For both energy conservation and economic reasons, Thomas Jefferson University and Hospital, one of the largest healthcare groups in the Philadelphia region, set the goal of reducing its lighting energy consumption by at least 30% without sacrificing illumination quality. To accomplish that – and much more, Jefferson partnered with Encelium Technologies, the manufacturer of the Energy Control System™ (ECS). Encelium customized its innovative lighting control and energy management solution for Jefferson, which has more than 4 million square feet of clinical, research, teaching and housing property.
NASA’s Kennedy Space Center in Cape Canaveral, FL, installed a light control system from Lutron Electronics Co., Inc. The Propellants North Administrative and Maintenance Facility is using innovative light control strategies to dramatically reduce energy consumption and maximize the use of available daylight.
WattStopper’s Digital Lighting Management and technical lighting control expertise facilitated completion of Miami-Dade County Public Schools’ new iPrep Academy within tight timeframes. The fast track remodeling project challenged the design and construction teams, as the work had to be completed in just three months.
Electrical Contractor Magazine recently published a major story on lighting controls featuring LCA members Leviton, Lutron, OSRAM SYLVANIA and WattStopper, in addition to comments from Craig DiLouie representing the Lighting Controls Association. The article, titled “Take Control,” outlines control strategies that building owners and managers can deploy now to reduce energy costs and increase flexibility in existing building lighting systems.
As a manufacturers rep agency covering Tennessee, Arkansas, and Northern Mississippi, John Moore & Associates (JMA) had been singing the praises of DEMANDflex™ ballasts and DCL® control systems since they were first introduced to the market in 2008. And yet, the company was still using 400-watt metal halide ballasts at its 100,000 sq. ft. warehouse just outside of Nashville. Finally, in August 2010, they decided it was time to stop wasting money and start practicing what they were preaching.
Encelium Technologies offers an innovative office lighting control system to drive substantial lighting energy savings in office buildings. Encelium’s Energy Control System™ (ECS) has been proven to secure lighting energy savings of 50% to 75% in office applications.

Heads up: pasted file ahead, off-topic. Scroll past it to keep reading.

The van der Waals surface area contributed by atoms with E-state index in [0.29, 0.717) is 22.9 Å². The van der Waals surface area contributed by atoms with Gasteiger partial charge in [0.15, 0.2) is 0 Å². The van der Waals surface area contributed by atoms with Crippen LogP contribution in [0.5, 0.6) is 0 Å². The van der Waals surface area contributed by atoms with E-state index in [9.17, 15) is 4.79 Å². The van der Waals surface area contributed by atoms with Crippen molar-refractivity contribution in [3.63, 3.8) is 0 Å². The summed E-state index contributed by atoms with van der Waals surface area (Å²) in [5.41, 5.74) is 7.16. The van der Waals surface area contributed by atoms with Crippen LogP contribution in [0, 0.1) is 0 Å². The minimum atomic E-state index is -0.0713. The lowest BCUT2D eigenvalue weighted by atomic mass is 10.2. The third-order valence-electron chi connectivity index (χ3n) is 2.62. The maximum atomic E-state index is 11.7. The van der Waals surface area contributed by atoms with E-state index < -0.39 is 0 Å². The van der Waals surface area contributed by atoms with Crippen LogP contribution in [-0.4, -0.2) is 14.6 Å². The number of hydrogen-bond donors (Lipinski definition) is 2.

Fluorescent ballast regulations have essentially eliminated the magnetic T12 ballast with few exceptions, including F40T12, F96T12 and F96T12HO ballasts for both full-wattage and energy-saving versions of these lamps. Two years later, in 2012, additional regulations will take effect, creating new energy standards for selected linear T5, T8 and T12 lamps. The net result is a majority of 4-ft. linear and 2-ft. U-shaped T12, many 8-ft. T12 and T12HO, and some low-color-rendering 4-ft. T8 lamps will be eliminated. Based on these facts, one could make a simple argument that it is now time to upgrade existing lighting and control systems to improve energy efficiency and lighting quality.
This month, Federal efficiency standards regulating fluorescent magnetic T12 ballasts entered their final phase, effectively eliminating these ballasts from the market, with few exceptions.
The U.S. Department of Energy (DOE) has unveiled the Commercial Lighting Solutions for Office webtool. Available free at www.lightingsolutions.energy.gov, CLS for Office provides customizable lighting and control templates enabling building owners to generate more than 30% lighting energy savings compared to office buildings complying with prevailing energy codes.
Liberty Property Trust partnered with Encelium Technologies to reduce overall lighting energy consumption by 60 percent. The real estate investment trust, which owns 77 million square feet of office and industrial space in more than 20 markets throughout the United States and the United Kingdom, used its 31,000-square-foot office building as a pilot demonstration site of Encelium’s highly advanced Energy Control System (ECS) for use in its other properties.